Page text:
Category Archives: Health

Herbal Mixtures in Traditional Medicine in Northern Peru


Bussmann RW, Glenn A, Meyer K, et al. Herbal mixtures in traditional medicine in Northern Peru. J Ethnobiol Ethnomed. 2010 Mar 14;6:10. PubMed PMID: 20226092; PubMed Central PMCID: PMC2848642 [free full text]

Researchers at the Missouri Botanical Garden undertook a study of plant mixtures used in traditional medicine in Northern Peru, yielding nearly a thousand herbal preparations used to treat more than a hundred different afflictions.

From the conclusion:

“Our research indicates that a large number of plants used in traditional healing in Northern Peru are
employed in often sophisticated mixtures, rather than as individual plants. Peruvian curanderos appear to employ very specific guidelines in the preparation of these cocktails, and seem to have a clear understanding of disease concepts when they diagnose a patient, which in turn leads them to often apply specific mixtures for specific conditions. There seems to be a widespread exchange of knowledge about mixtures for treatment of bodily diseases, while mixtures for spiritual, nervous system and psychosomatic disorders appear to be more closely guarded by the individual healers.”

Important note: The information on my blog is not intended as a substitute for medical professional help or advice but is to be used only as an aid in understanding current medical knowledge. A physician should always be consulted for any health problem or medical condition.

Snakebit in Brazil – A Village’s Beliefs and Practices about “Offensive Snakes”


Fita DS, Costa Neto EM, Schiavetti A. ‘Offensive’ snakes: cultural beliefs and practices related to snakebites in a Brazilian rural settlement. J Ethnobiol Ethnomed. 2010 Mar 26;6:13. PubMed PMID: 20346120; PubMed Central PMCID: PMC2853519 [free full text]

Investigators at Universidade Estadual de Feira de Santana undertook fieldwork in a Brazilian rural settlement in 2006, totaling 53 days of living in the village and a followup stay of 15 days in 2007. They recorded a total of 23 types of ‘snakes’, based on their local names. Four of them, belonging to the family Viperidae were considered the most dangerous to humans, and causing more aversion and fear in the population.

From the conclusion:

“Ethnozoological information on the injuries caused by snakes and other potentially dangerous animals must be available to the community as didactic-scientific texts, written in a clear language and accompanied by illustrations. It is understood that the ethnozoological knowledge, customs and popular practices of the Serra da Jibóia inhabitants result in a valuable cultural resource which should be considered in every discussion regarding public health, sanitation and practices of traditional medicine, as well as in faunistic studies and conservation strategies for local biological diversity.”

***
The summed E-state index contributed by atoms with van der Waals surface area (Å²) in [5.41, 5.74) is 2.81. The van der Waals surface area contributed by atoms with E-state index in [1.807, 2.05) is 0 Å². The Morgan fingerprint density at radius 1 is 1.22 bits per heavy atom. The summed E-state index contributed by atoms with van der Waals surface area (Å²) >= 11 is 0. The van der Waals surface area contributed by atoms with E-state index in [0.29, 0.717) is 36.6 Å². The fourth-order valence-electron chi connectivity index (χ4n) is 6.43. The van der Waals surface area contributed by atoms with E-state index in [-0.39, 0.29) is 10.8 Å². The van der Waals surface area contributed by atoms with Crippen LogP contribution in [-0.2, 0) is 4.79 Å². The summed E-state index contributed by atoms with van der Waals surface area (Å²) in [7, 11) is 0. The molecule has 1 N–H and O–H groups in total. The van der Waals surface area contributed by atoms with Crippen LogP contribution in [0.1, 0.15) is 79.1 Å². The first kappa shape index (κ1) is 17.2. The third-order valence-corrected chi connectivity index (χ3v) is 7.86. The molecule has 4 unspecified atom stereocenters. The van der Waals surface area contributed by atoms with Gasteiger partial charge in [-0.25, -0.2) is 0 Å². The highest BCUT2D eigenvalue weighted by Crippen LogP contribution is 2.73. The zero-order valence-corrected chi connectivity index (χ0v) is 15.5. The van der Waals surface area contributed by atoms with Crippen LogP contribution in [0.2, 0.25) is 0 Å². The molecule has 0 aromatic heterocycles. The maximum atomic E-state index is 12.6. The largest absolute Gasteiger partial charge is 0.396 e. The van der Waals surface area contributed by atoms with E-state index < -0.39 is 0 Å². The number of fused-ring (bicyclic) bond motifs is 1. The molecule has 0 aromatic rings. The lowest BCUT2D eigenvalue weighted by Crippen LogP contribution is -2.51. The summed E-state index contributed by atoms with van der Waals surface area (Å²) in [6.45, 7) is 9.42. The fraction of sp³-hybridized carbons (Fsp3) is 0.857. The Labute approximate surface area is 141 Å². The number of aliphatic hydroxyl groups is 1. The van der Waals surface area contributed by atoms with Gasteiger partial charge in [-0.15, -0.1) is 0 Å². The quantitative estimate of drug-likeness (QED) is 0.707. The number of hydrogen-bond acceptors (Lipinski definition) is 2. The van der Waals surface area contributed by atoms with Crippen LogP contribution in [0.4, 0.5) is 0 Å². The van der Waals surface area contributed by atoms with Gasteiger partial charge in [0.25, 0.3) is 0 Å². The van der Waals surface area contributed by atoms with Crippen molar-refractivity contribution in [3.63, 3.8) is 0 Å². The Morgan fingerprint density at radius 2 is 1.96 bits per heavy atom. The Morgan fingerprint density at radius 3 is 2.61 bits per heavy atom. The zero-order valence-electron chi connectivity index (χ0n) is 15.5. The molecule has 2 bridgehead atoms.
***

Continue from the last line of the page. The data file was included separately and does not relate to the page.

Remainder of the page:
Important note: The information on my blog is not intended as a substitute for medical professional help or advice but is to be used only as an aid in understanding current medical knowledge. A physician should always be consulted for any health problem or medical condition.

Breast Cancer as an Infectious Disease?


Lawson JS, Glenn WK, Whitaker NJ. Breast cancer as an infectious disease. Womens Health (Lond Engl). 2010 Jan;6(1):5-8. PubMed PMID: 20088725 [free full text]

Researchers at the University of New South Wales review evidence for a role of human papillomavirus (HPV) in the etiology of at least some forms of breast cancer, complemented by their laboratory work to identify HPV sequences from breast tumors.

Identifying low viral load as a possible explanation for failure to detect HPV in previous studies of breast tumors, the authors employed repeated PCR analyses using SYBR Green for greater sensitivity, and were able to detect HPV in nearly half the tumors tested.

From the conclusion:

“When considered in the context of previously published evidence related to HPV and breast cancer, these recent findings strongly suggest a causal role for HPVs in some breast cancers. However, we must wait for the development of further evidence before this relationship can be stated definitively.

“The immediate importance of this work is that it brings with it the possibility, for the first time, that primary preventative measures for some breast cancers are likely to be immediately available. This is because the high-risk HPV types that we and many others have identified in breast tumors (principally HPV types 16 and 18) are the same types for which the new HPV vaccines are most effective. These vaccines are already available and are being used on a worldwide basis.”

Important note: The information on my blog is not intended as a substitute for medical professional help or advice but is to be used only as an aid in understanding current medical knowledge. A physician should always be consulted for any health problem or medical condition.

A Second Green Revolution – One Man, One Cow, One Planet


Across India, farmers are rejecting chemical agriculture and turning to sustainable organic practices.